Cardinal Wolsey once again made all kinds of offers, but there was now a feeling against all foreigners. During the night of the 18th-19th of November Giulio de' Medici was elected. He was the son of Giuliano, who fell in the Pazzi conspiracy. A certain Fioretta, daughter of Antonia, is mentioned as his mother ; little or nothing was known in Florence about her and her child. Lorenzo took the orphan into his house and had him brought up with his sons. In 1494 Giulio, then sixteen years of age, followed them into exile. Living for some time in Lombardy, but mostly with Giovanni, on his cousin's rise in power he too was quickly promoted. Leo nominated him Archbishop of Florence, having specially dispensed him from the canonical hindrance of his illegitimate birth. At his very first creation of Cardinals on September 23, 1513, the Pope bestowed on him the title of Cardinal of Santa Maria in Dominica and made him Legate of Bologna, witnesses having first sworn to the virtual marriage of his father Giuliano with Fioretta. During Leo's reign, as we have already seen, Cardinal Giulio had almost all the business of government in his own hands. He secured the election of Adrian, but left Rome and the Pope on October 13,1522, in the company of Manuel, the imperial envoy, in order to retire to Florence. A difference with Francesco Soderini brought him back in the following April to the Eternal City. He entered it with two thousand horse, and already greeted as the future Pope kept great state in his palace. A few days later Francesco Soderini, accused of high treason, disappeared into the Castle of St Angelo ; he was released during the next Council. With the new reign a return of happier times was expected-una Corte florida e un buon Pontefice ; the restoration of literature, fled before the barbarians ; " est enim Medlceae familiae déçus favère Miisis."" And indeed many things seemed to point to a fortunate pontificate. The new Pope was respected and rich, and now of a staid and sober life. He had ruled Rome well in Leo's day, and as Archbishop of Florence had used his power successfully. He was cautious, economical, but not avaricious ; though not an author himself, an admirer of art and science ; a lover of beautiful buildings, as his Villa Madama gave proof, and free from his cousin's unfortunate liking for the company of worthless buffoons. He did not hunt, but he was fond of good instrumental music, and liked to amuse himself at table with the conversation of learned men.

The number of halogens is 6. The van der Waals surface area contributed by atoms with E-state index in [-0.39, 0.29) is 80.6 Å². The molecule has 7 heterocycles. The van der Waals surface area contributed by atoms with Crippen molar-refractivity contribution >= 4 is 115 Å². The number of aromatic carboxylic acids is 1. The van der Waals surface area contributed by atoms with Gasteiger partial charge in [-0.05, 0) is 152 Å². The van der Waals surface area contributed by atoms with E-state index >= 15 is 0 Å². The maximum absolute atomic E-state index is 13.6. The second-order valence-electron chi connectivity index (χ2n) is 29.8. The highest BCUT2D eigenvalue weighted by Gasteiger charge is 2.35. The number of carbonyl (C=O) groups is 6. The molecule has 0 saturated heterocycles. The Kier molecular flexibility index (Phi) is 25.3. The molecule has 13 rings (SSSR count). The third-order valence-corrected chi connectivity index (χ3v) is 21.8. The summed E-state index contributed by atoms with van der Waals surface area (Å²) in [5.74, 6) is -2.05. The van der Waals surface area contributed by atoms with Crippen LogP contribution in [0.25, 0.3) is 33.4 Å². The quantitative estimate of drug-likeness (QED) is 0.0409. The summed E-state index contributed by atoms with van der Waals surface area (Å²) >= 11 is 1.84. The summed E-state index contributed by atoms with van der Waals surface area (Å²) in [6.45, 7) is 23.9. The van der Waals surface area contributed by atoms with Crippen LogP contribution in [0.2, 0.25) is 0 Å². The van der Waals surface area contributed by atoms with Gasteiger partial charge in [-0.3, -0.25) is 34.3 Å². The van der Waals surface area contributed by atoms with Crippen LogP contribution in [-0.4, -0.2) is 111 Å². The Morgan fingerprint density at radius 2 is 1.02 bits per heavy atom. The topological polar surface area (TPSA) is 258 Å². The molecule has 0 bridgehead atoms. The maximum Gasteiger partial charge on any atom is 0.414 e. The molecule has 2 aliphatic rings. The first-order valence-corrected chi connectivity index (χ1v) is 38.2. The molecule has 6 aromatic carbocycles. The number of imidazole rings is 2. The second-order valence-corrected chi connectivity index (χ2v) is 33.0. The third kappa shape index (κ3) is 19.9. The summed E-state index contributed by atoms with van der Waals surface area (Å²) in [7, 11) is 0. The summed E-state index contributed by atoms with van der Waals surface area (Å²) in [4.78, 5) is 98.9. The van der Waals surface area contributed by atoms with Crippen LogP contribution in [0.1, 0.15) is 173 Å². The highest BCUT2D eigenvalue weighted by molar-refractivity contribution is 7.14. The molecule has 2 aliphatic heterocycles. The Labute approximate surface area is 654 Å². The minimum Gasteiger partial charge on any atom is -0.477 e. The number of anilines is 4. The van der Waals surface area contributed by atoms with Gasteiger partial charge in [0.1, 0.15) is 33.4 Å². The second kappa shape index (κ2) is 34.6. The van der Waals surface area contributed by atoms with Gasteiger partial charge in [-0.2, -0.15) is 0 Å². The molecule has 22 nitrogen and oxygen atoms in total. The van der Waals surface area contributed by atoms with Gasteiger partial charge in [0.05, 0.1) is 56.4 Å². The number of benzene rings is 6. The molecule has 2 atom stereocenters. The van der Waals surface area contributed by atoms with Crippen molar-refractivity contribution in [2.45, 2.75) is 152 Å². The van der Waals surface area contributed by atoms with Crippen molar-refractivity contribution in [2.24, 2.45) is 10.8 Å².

Very soon it became clear that Clement VII was one of those men, who, though excellent in a subordinate position, prove unsatisfactory when placed at the head. The characters of both Medici Popes are wonderfully conceived in RafFaelle's portraits : in Leo's otherwise intellectual face there is a vulgarity that almost degenerates into coarseness and sensuality, and with Clement the cold soul, lacking all strong feeling, distrustful, never unfolding itself. "In spite of all his talents," said Francesco Vettori, "he brought the greatest misery on Rome and on
Clement's accession had at once brought about a political change in favour of France. The Pope's policy wavered long between the King and the Emperor; weak towards both of them, undecided, and on occasion faithless enough. On January 5,1525, he himself announced to the Emperor the conclusion of his treaty with Francis I. The Battle of Pavia, the greatest military event of the sixteenth century (February 24,1525), made Charles V master of Italy and Francis I his prisoner. By April 1 Clement had made his peace with the Emperor, but soon began to intrigue and tried to form a league against him with Venice, Savoy, Ferrara, Scotland, Hungary, Portugal, and other States ; this was mainly the work of Giberti. At this time the bold plan of a League of Freedom, which was to claim the independence of Italy from foreign Powers, was formed by Girolamo Morone ; Pescara, the husband of Vittoria Colonna, the real victor at Pavia, was to stand at its head. The conspiracy in which Clement on his own confession (see his letter to Charles V of June 23, 1526) had taken part, was betrayed by Pescara himself; at his instigation Morone named the Pope as the
Clement's participation in the league against Charles and the Empire had favoured the spread of the Lutheran Reformation in Germany. Unwittingly the Pope had become Luther's best ally at the very moment when for Catholicism everything depended on strengthening the Emperor's opposition to the Reformation, which had the hour in its favour. Even after the Sack the Pope was not chiefly concerned for the preservation and improvement of the Church, or for the reparation of the evil done to Rome. What absorbed his attention were the dynastic interests of his own House, which had once more been expelled from Florence, and the restoration of the Papal State. The Emperor could have ended the Temporal Power with a stroke of the pen had he not feared the immense influence of the clergy and the threatening voice of the Inquisition, which did not hesitate to cross the threshold even of the most mighty. Charles needed the Pope, since a lasting enmity with him would have cut the ground from under his feet both in Spain and Germany. He needed him in order to keep his hold on Italy, and by his influence to divide the League. And so the Treaty of Barcelona was brought about (June 29, 1529), whereby the Emperor acknowledged the power of Sforza in Milan, gave the Papal State back to the Pope, undertook to restore Florence to the Medici by force of arms, and as a pledge of friendship to give his illegitimate daughter Margaret to Alessandro de' Medici. The Imperial coronation was moreover to take place in Italy. The "Ladies' Peace" of Cambray (August 5, 1529) confirmed Spanish rule in Italy. Clement crowned Charles Emperor on February 24, 1530, in Bologna, having come thither with sixteen Cardinals. The Emperor left for the diet at Augsburg on June 15. The Pope returned to Rome on April 9 ; and on August 12 Florence fell after a heroic death-struggle, burying the honour of the Pope in its fall, since he had not hesitated to hand over the freedom of his native town to his family. The republican constitution of the town was formally annulled on April 27,1532, and Alessandro de' Medici was proclaimed Duke of Florence.